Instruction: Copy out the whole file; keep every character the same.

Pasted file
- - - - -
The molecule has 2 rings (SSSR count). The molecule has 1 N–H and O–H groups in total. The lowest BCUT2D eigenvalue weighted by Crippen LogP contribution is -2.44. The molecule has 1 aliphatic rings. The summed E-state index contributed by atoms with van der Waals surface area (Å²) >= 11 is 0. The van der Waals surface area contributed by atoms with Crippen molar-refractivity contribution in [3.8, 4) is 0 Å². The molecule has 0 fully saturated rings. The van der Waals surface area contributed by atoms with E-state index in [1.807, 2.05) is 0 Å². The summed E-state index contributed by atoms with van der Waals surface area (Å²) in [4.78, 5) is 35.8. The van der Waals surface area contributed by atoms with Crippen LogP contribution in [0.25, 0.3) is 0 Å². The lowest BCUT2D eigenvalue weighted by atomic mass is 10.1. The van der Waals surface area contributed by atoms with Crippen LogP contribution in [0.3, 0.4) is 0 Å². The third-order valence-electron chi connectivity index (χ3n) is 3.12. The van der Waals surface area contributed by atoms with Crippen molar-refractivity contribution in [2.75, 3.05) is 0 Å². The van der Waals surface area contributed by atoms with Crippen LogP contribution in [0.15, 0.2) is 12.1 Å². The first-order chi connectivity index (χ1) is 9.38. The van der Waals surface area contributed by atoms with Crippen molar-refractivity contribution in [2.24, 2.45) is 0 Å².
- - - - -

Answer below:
The molecule has 2 rings (SSSR count). The molecule has 1 N–H and O–H groups in total. The lowest BCUT2D eigenvalue weighted by Crippen LogP contribution is -2.44. The molecule has 1 aliphatic rings. The summed E-state index contributed by atoms with van der Waals surface area (Å²) >= 11 is 0. The van der Waals surface area contributed by atoms with Crippen molar-refractivity contribution in [3.8, 4) is 0 Å². The molecule has 0 fully saturated rings. The van der Waals surface area contributed by atoms with E-state index in [1.807, 2.05) is 0 Å². The summed E-state index contributed by atoms with van der Waals surface area (Å²) in [4.78, 5) is 35.8. The van der Waals surface area contributed by atoms with Crippen LogP contribution in [0.25, 0.3) is 0 Å². The lowest BCUT2D eigenvalue weighted by atomic mass is 10.1. The van der Waals surface area contributed by atoms with Crippen LogP contribution in [0.3, 0.4) is 0 Å². The third-order valence-electron chi connectivity index (χ3n) is 3.12. The van der Waals surface area contributed by atoms with Crippen molar-refractivity contribution in [2.75, 3.05) is 0 Å². The van der Waals surface area contributed by atoms with Crippen LogP contribution in [0.15, 0.2) is 12.1 Å². The first-order chi connectivity index (χ1) is 9.38. The van der Waals surface area contributed by atoms with Crippen molar-refractivity contribution in [2.24, 2.45) is 0 Å².